This railway is closed. The line ran from Kirkintilloch to Kilsyth and from Maryhill to Kilsyth. Its opening was in part due to the coal measures in the Kilsyth area and recent opening of the Stobcross Railway serving docks on the River Clyde. The company had an argument with the North British Railway, which operated it, at the outset. The NBR refused to open the Maryhill to Kelvin Valley East Junction section and then it did, it was opened as a self contained separated line.
The line opened throughout in 1879. Its situation improved with the opening of the Glasgow City and District Railway in 1886 allowing trains from Glasgow Queen Street Low Level to reach the western and eastern portions of the line while the east portion continued to be served from Glasgow Queen Street High Level.
The line connected with Bairds of Gartshore's Railway at Twechar, providing considerable coal traffic, and grew to serve several coal mines, sand pits and even a gun range.
The line closed to passengers in 1951. Torrance to Kelvin Valley East Junction closed in 1956. In 1958 the remaining part of the west portion of the line was used for DMU driver training. Torrance to Balmore closed in 1959. The remainder of the western portion closed in 1961. Twechar to Kilsyth [1st] closed in 1964. The final portion closed in 1966.
|/ /1873||Kelvin Valley Railway|
Kelvin Valley Railway authorised.
|/ /1877||Kilsyth Railway|
Kilsyth Railway absorbed by Kelvin Valley Railway.
|01/06/1878||Kelvin Valley Railway|
Opened to Kilsyth Old via Kelvin Valley West Junction (Birdston Junction), Kirkintilloch, to passengers and freight. Also given as the 3rd of June.
|04/06/1879||Kelvin Valley Railway|
Opened to Maryhill [Temporary] (no connection made at this time to the Glasgow, Dumbarton and Helensburgh Railway) from Kelvin Valley East Junction (Birdston Junction) for freight.
|01/10/1879||Kelvin Valley Railway|
Opened to passengers from Maryhill to Torrance, Maryhill East Junction opened.
|29/10/1880||Kelvin Valley Railway|
Opened to passengers from Maryhill to Kilsyth [1st].
|01/08/1885||Kelvin Valley RailwayNorth British Railway|
Kelvin Valley Railway absorbed by North British Railway. Or 31/03/1886.
|/12/1936||Haugh Colliery No 1|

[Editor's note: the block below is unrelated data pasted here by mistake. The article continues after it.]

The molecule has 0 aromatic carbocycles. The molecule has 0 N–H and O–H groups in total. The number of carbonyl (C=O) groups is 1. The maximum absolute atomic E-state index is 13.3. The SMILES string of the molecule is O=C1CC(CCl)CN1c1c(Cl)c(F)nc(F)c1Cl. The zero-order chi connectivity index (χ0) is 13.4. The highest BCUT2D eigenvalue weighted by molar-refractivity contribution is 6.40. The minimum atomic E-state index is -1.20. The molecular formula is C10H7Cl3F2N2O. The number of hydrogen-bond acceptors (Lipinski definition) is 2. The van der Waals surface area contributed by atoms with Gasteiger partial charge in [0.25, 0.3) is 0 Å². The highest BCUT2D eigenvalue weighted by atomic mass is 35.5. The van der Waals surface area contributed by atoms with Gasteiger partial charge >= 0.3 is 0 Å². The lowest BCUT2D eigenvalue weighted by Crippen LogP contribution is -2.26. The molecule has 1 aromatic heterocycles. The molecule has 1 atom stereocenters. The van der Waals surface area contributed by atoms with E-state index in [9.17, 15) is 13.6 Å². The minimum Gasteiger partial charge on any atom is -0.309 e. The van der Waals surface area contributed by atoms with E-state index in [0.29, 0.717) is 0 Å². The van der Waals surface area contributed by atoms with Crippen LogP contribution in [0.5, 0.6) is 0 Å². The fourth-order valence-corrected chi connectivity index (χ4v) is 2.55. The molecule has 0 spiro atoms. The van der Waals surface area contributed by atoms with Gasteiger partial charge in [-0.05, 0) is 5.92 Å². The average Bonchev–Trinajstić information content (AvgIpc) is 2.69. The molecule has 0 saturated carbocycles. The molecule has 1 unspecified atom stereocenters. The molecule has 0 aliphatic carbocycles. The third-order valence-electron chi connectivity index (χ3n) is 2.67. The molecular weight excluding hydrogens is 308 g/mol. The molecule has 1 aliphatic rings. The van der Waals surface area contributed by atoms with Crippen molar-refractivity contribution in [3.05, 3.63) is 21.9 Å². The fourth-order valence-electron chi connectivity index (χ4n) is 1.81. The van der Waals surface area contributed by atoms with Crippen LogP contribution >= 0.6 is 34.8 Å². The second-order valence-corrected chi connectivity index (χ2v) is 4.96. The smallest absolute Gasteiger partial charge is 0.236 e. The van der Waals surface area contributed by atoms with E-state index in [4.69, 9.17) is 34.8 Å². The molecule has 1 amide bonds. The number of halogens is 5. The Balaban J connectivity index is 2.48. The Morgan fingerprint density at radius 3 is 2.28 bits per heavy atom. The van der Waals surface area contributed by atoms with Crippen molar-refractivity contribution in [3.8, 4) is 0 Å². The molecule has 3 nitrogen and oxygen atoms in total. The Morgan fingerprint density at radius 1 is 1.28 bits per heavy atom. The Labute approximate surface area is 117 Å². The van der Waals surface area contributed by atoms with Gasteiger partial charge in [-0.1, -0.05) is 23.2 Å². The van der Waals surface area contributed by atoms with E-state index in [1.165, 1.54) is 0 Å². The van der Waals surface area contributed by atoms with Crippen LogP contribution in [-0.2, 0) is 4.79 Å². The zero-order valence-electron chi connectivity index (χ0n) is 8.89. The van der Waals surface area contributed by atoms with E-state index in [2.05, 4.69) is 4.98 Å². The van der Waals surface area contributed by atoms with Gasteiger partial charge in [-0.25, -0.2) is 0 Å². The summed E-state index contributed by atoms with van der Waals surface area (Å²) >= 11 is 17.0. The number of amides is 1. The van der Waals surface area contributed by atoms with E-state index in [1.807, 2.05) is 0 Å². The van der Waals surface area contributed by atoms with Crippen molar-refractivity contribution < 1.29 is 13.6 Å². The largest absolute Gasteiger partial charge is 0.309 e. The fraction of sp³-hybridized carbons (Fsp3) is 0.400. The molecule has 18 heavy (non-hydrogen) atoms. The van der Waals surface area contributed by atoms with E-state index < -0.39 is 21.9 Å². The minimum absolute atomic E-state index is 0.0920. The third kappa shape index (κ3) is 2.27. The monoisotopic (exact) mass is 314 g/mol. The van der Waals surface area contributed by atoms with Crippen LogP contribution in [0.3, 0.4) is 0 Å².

This pit (to the south of the Kelvin Valley Railway's Kilsyth [1st] station and opened by Merry and Cunninghame) closed by William Baird and Company.
|31/03/1951||Kelvin Valley Railway|
Alternative date for closure to passengers from Kelvin Valley East Junction to Maryhill.
|02/04/1951||Kelvin Valley Railway|
Kilsyth (Old) (Kelvin Valley East Junction) to Maryhill (Maryhill East Junction) closed to passengers.
|04/08/1951||Kelvin Valley Railway|
Closed to passengers from Kelvin Valley West Junction to Kilsyth (Old).
|24/06/1956||Kelvin Valley Railway|
Kelvin Valley East Junction to Torrance(excluded) closed to freight.
|/ /1958||Kelvin Valley Railway|
Maryhill East Junction to Torrance used for DMU driver training.
|05/10/1959||Kelvin Valley Railway|
Torrance to Balmore (excluded) closed to freight, although subsequently used by tour train in 1960.
|/ /1960||Kelvin Valley Railway|
Line used between Maryhill and Torrance by tour train hauled by Glen Douglas visiting Torrance.
|06/06/1961||Kelvin Valley Railway|
Alternative date for Kilsyth Old to Kirkintilloch (Kelvin Valley West Junction) closed to passengers.
|31/07/1961||Kelvin Valley Railway|
Balmore to Maryhill East Junction closed to freight, but retained for a short period for coal to Summerston [1st].
|04/05/1964||Kelvin Valley Railway|
Kilsyth (Old) to Twechar (excluded) closed to freight.
|04/04/1966||Kelvin Valley Railway|
Twechar to Kelvin Valley West Junction closed to freight.
This line is divided into a number of portions.
The Kelvin Valley Railway (1879) met the existing Glasgow, Dumbarton and Helensburgh Railway (1858) at a junction which allowed eastbound trains to take the branch from the main line. The junction was also known as Kelvin Valley Junction.
This was a single platform station. The platform was on the west side of the line with a small timber station building at its north end, next to the railway cottage (which survives). The building was more Glasgow and South Western Railway (eg Fairlie) in style than North British Railway. A pair of sidings left the station at the south end of the platform alongside the signal box.
This was a single platform station.
This was a single platform station. The platform was on the north side of the line. It was a minimal station. There was a siding, approached from the west, on the south side of the line with a loading bank. To the east Glenorchard Road crossed over the line and to the west the line crossed over what is now the A807. A second siding was added around 1900.
This was a single platform station.
This was a typical small North British Railway style station, with a building typical of the NBR. However there was a large yard on the south side of the line, accessed from the east.
A short curve ran from Kelvin Valley West Junction to Kelvin Valley East Junction. This allowed trains from [[Glasgow Queen Street] to run via Lenzie and the Lennoxtown Branch before joining the Kelvin Valley route.